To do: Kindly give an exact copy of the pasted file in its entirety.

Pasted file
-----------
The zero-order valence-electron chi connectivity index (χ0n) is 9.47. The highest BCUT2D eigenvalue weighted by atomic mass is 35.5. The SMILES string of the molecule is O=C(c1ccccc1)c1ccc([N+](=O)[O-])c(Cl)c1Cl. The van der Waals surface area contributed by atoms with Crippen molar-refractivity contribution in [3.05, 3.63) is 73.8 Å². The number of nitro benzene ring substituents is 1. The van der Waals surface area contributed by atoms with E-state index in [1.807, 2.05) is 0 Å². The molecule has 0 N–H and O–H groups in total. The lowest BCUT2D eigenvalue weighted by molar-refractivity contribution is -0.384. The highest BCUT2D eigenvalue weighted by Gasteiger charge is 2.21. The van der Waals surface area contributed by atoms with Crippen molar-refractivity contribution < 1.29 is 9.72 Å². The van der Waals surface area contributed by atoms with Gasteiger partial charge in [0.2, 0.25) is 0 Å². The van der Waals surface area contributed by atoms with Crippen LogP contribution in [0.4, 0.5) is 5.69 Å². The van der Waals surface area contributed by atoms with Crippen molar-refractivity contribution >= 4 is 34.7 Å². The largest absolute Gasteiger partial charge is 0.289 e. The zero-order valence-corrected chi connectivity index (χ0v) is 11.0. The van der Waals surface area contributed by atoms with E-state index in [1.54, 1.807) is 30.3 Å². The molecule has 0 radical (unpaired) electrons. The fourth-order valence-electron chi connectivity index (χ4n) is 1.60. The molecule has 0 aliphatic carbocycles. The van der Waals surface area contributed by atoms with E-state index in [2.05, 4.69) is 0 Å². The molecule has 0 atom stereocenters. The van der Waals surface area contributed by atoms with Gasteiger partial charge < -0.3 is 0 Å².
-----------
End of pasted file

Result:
The zero-order valence-electron chi connectivity index (χ0n) is 9.47. The highest BCUT2D eigenvalue weighted by atomic mass is 35.5. The SMILES string of the molecule is O=C(c1ccccc1)c1ccc([N+](=O)[O-])c(Cl)c1Cl. The van der Waals surface area contributed by atoms with Crippen molar-refractivity contribution in [3.05, 3.63) is 73.8 Å². The number of nitro benzene ring substituents is 1. The van der Waals surface area contributed by atoms with E-state index in [1.807, 2.05) is 0 Å². The molecule has 0 N–H and O–H groups in total. The lowest BCUT2D eigenvalue weighted by molar-refractivity contribution is -0.384. The highest BCUT2D eigenvalue weighted by Gasteiger charge is 2.21. The van der Waals surface area contributed by atoms with Crippen molar-refractivity contribution < 1.29 is 9.72 Å². The van der Waals surface area contributed by atoms with Gasteiger partial charge in [0.2, 0.25) is 0 Å². The van der Waals surface area contributed by atoms with Crippen LogP contribution in [0.4, 0.5) is 5.69 Å². The van der Waals surface area contributed by atoms with Crippen molar-refractivity contribution >= 4 is 34.7 Å². The largest absolute Gasteiger partial charge is 0.289 e. The zero-order valence-corrected chi connectivity index (χ0v) is 11.0. The van der Waals surface area contributed by atoms with E-state index in [1.54, 1.807) is 30.3 Å². The molecule has 0 radical (unpaired) electrons. The fourth-order valence-electron chi connectivity index (χ4n) is 1.60. The molecule has 0 aliphatic carbocycles. The van der Waals surface area contributed by atoms with E-state index in [2.05, 4.69) is 0 Å². The molecule has 0 atom stereocenters. The van der Waals surface area contributed by atoms with Gasteiger partial charge < -0.3 is 0 Å².